All this for a game of tennis. For me, tennis is similar to all other organized sports in that I don’t watch it or play it. It is, respectfully, Not My Thing. I begrudgingly do yoga and HIIT-type activities to atone for my pizza-based lifestyle, but that’s about the extent of my athletic prowess and interest. But if this is what I must do to talk with Stephen Malkmus, then this is what I will do.
After we finish our game, we sit down in the white-walled reception area. In a bit, we will discuss his new album, the quite lovely and socially engaged Sparkle Hard, which is out this Friday. But first I want to thank him again for his time and endless patience.
“This is my first time playing,” I say. “I’m sure it’s frustrating watching me.”
He doesn’t shrug. He doesn’t need to. There is absolutely no need for him to signal that something bothered him enough to necessitate a shrugging off. It’s doubtful much could. Unbothered is pretty much his thing.
Starting with his work co-fronting Pavement, Malkmus evolved the template of cool in a way that is rare for contemporary pop musicians. Not “cool” in the common parlance, in which the term is mainly used interchangeably with “neat” or “interesting,” mind. But cool as in the Beatnik-derived aesthetic commonly associated with Miles Davis and Lou Reed, artists who could keep it so close to the vest it almost seemed like they didn’t care, but had enough charisma to draw you into the ocean of feeling beneath the surface. Malkmus perfected an affable, eternally boyish version of this disaffection, and untold musicians would ruin themselves failing to replicate it.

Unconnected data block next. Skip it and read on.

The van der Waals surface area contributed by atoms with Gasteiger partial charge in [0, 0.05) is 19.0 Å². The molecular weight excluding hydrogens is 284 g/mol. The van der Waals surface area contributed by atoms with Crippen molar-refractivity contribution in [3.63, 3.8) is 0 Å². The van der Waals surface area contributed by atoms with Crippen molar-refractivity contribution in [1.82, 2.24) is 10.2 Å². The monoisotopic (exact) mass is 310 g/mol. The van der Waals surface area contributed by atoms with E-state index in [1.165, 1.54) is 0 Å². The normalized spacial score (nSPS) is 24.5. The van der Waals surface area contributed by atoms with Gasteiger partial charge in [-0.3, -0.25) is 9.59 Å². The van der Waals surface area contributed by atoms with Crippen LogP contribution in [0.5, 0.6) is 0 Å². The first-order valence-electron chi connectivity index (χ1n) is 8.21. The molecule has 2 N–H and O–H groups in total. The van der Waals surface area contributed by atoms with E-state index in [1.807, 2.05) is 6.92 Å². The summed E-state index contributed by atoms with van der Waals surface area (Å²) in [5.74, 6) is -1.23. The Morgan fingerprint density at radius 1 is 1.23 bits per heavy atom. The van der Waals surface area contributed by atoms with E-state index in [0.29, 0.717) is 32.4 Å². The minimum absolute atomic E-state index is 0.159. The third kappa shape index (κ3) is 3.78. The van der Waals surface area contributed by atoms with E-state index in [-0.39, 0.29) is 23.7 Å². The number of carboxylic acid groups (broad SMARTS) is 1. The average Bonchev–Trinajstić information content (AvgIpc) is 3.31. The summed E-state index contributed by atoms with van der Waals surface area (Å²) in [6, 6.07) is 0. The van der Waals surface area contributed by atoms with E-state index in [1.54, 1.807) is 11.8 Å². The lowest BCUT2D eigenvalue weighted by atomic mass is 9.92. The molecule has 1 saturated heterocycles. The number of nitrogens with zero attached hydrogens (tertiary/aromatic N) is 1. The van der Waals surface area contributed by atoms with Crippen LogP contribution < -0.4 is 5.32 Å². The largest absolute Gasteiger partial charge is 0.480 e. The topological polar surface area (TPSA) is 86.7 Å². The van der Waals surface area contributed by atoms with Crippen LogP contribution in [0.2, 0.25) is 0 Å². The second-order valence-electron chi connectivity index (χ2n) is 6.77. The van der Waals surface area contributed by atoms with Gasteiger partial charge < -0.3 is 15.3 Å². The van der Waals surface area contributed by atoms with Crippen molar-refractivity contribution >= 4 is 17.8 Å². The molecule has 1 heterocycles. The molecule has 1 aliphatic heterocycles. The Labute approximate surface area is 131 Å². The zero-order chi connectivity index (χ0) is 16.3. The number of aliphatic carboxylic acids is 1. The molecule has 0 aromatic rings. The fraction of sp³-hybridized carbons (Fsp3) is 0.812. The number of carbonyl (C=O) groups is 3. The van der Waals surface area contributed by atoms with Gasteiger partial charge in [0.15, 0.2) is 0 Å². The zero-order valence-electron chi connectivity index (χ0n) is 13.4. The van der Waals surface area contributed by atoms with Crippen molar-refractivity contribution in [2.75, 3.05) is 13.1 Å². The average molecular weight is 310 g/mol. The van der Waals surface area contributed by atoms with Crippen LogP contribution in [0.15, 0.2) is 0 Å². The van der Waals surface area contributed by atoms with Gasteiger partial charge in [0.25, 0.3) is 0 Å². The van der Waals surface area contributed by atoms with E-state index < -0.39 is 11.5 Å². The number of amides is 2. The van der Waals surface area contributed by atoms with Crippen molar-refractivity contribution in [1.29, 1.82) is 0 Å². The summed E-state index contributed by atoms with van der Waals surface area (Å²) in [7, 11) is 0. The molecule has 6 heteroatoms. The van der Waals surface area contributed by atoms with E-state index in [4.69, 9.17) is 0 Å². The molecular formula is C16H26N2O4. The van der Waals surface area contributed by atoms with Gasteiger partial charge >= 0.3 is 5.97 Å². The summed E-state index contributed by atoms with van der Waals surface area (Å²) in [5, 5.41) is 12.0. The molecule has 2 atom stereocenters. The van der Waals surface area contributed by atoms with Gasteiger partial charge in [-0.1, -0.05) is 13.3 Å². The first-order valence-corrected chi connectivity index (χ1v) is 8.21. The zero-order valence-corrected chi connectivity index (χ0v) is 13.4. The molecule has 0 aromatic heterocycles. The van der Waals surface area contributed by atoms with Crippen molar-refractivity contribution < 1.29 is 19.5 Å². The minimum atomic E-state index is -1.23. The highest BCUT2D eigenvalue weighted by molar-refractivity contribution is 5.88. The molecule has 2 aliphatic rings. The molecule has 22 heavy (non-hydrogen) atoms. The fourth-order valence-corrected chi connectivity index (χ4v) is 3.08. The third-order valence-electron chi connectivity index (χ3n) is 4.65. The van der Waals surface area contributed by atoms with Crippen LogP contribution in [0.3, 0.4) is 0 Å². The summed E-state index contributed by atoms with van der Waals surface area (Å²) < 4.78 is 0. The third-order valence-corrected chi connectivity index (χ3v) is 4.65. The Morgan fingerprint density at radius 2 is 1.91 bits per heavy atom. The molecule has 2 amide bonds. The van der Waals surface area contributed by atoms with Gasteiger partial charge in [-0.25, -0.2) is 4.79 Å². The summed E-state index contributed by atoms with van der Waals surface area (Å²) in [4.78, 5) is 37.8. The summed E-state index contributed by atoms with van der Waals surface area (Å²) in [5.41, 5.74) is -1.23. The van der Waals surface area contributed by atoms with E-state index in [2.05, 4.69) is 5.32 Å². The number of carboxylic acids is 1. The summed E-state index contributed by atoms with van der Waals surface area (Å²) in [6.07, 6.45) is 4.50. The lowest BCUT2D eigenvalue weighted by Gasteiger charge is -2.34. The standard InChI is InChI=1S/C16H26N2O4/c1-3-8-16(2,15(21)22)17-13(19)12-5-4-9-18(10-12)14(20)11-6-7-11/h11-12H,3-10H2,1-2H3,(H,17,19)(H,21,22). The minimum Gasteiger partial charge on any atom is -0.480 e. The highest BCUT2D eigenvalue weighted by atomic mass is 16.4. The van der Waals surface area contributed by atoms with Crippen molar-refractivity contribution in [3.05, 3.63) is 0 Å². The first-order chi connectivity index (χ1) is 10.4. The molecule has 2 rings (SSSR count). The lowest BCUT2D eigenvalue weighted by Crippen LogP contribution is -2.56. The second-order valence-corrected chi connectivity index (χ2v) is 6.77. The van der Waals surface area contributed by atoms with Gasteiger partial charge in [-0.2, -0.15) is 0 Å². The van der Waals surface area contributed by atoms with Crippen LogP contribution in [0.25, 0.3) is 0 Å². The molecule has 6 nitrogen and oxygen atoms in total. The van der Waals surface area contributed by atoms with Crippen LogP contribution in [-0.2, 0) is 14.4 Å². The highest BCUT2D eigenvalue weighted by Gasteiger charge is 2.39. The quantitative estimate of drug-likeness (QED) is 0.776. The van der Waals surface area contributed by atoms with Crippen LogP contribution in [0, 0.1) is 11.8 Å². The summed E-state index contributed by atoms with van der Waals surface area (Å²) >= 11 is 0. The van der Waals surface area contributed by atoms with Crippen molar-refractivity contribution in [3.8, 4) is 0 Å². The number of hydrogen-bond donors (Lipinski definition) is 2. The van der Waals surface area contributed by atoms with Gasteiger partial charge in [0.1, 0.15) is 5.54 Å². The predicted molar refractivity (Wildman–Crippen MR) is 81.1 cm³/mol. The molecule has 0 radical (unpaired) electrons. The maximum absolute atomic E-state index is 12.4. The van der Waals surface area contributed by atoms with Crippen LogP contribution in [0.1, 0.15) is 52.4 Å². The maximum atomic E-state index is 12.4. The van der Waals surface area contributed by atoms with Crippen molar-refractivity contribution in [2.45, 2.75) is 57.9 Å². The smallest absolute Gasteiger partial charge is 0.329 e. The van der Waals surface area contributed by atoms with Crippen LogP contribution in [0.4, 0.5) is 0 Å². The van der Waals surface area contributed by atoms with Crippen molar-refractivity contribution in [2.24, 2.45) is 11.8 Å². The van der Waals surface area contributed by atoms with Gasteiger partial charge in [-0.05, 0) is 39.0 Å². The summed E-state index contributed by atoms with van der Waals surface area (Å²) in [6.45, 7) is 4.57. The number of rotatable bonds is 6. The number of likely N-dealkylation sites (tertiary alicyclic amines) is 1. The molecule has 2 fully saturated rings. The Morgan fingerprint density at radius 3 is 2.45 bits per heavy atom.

Well before a few stray MP3s could make a career, Pavement’s 1992 debut Slanted And Enchanted was one of the first modern viral success stories; dubbed copies of the in-progress album were passed around between critics and music industry insiders for a year before the album was released. It was legendary well before it hit stores, and somehow exceeded the hype. Pavement would go on to have one of the best runs any artist had in the ’90s, and Malkmus proved himself to be a musician capable of melodies so sturdy they could afford to appear slack, and a lyricist that could write his way around topics ranging from ennui to capitalism to underground culture itself in a way that avoided obvious interpretations but offered insight to an audience primed to distrust insight. After Pavement dissolved, Malkmus would embark on a solo career, officially branded as Stephen Malkmus & The Jicks, that found him embracing his inner guitar hero and maintaining rigorous quality control.